The Russia investigation has been a frequent target of President Donald Trump’s ire over the past 18 months, though he hadn’t tweeted about it much recently. The words “Witch Hunt” appeared only once in his Twitter feed in the month of October, as Trump instead focused on the midterm elections.
That ended Thursday morning, when the President sent a series of tweets lashing out against special counsel Robert Mueller and the Russia probe. The tweets came as Trump has spent much of the past week meeting with his lawyers, as CNN has reported, reviewing written questions about Russian collusion that were submitted by Mueller and his team.
On Thursday, the President resurrected several of his favorite lines of attack that, while potent with his political base, aren’t grounded in evidence or facts. As speculation swirls over Mueller’s next moves, following a period of silence in the weeks leading up to the midterms, it’s worth fact-checking the President’s claims. Here’s a breakdown of some of the inaccuracies.
Fact-check of “inner workings”
There haven’t been any recent news articles detailing supposed dysfunction on Mueller’s team. It’s not clear how Trump would hear about the “inner workings” of the investigation. After this tweet, some of Trump’s critics speculated that he might have learned new details from acting Attorney General Matthew Whitaker, who is now overseeing the investigation. If true, that would raise concerns that Trump was possibly trying to interfere with the probe.
Fact-check of “found no collusion”
The investigation is ongoing, so it is premature for the President to declare that Mueller “found no collusion.” The special counsel hasn’t said anything public about whether there was or wasn’t collusion. Mueller will detail his final conclusions in a report that is expected to drop sometime in the coming months.
Fact-check of “highly conflicted”
The Justice Department determined in May 2017 that there were no ethics conflicts with Mueller’s appointment as special counsel. They looked into the issue because Mueller’s former law firm, WilmerHale, represented some key players in the investigation.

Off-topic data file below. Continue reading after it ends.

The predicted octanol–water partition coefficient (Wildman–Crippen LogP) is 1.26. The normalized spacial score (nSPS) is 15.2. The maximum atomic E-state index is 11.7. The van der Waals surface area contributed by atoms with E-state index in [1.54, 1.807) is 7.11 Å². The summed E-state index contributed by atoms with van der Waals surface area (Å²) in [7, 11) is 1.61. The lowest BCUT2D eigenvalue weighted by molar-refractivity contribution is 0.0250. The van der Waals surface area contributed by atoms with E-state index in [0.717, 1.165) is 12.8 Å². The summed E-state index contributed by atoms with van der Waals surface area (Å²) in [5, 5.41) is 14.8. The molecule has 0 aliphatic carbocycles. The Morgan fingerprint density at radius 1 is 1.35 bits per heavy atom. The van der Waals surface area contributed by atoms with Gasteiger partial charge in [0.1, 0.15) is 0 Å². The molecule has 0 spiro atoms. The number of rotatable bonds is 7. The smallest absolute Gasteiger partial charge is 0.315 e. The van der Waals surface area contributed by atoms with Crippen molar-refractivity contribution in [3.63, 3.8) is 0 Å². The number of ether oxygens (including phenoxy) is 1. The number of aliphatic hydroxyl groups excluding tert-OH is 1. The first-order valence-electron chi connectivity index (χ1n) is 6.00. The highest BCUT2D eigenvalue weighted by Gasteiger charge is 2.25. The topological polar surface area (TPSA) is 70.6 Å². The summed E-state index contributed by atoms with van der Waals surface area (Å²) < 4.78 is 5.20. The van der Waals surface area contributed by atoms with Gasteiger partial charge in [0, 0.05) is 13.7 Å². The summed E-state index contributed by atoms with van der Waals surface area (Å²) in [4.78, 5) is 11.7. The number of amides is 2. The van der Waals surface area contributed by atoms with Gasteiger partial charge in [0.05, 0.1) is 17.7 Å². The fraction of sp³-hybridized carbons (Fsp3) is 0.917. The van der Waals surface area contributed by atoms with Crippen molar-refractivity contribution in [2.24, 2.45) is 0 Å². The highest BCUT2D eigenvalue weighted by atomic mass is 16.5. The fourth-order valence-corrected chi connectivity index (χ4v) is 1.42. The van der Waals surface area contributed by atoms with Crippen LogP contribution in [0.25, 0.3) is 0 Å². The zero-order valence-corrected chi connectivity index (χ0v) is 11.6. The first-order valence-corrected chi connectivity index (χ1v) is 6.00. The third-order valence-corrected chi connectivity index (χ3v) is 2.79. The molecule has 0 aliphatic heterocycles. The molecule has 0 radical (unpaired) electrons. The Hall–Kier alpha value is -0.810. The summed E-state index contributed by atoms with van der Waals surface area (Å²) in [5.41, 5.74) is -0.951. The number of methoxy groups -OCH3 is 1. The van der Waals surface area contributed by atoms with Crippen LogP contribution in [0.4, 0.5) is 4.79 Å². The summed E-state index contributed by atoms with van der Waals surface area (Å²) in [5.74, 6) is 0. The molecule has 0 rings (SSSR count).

Fact-check of “worked for Obama for 8 years”
This is incorrect. President George W. Bush tapped Mueller for FBI director in 2001. When Mueller’s 10-year term was about to expire in 2011, then-President Barack Obama asked him to stay on for an additional two years. The Senate unanimously approved that extension. So, Mueller spent less than five years under Obama.
Fact-check of “NOT Senate approved”
This is misleading. Mueller was appointed by Deputy Attorney General Rod Rosenstein and, like many other DOJ appointees, he did not require Senate confirmation for the position. Some of Mueller’s critics have mounted legal challenges to his appointment, making the claim that he needed Senate approval. But so far, federal judges have rejected this argument.
Fact-check of “gang of Democrat thugs”
Setting aside the vitriolic language of “gangs” and “thugs” for a moment, it’s true that several lawyers who worked for Mueller donated to Democratic candidates or were registered Democrats. But importantly, about half of the team never donated to anyone. Mueller himself is a registered Republican – and so is Rosenstein, who picked him.
Fact-check of “take the Server”
Former FBI Director James Comey told lawmakers last year that the FBI asked the Democratic National Committee to hand over its servers during the federal investigation into Russian hacking. Instead, the DNC hired a private cybersecurity firm to examine their servers and provided that information to the FBI. Comey said this arrangement was not preferred, but his team determined it was “an appropriate substitute.”
Fact-check of “in favor of the Democrats”
In fact, the DOJ alleged in an indictment that Russian trolls used these social media sites to spread propaganda that was designed to undermine American democracy and, in some cases, support Trump’s candidacy during the 2016 campaign.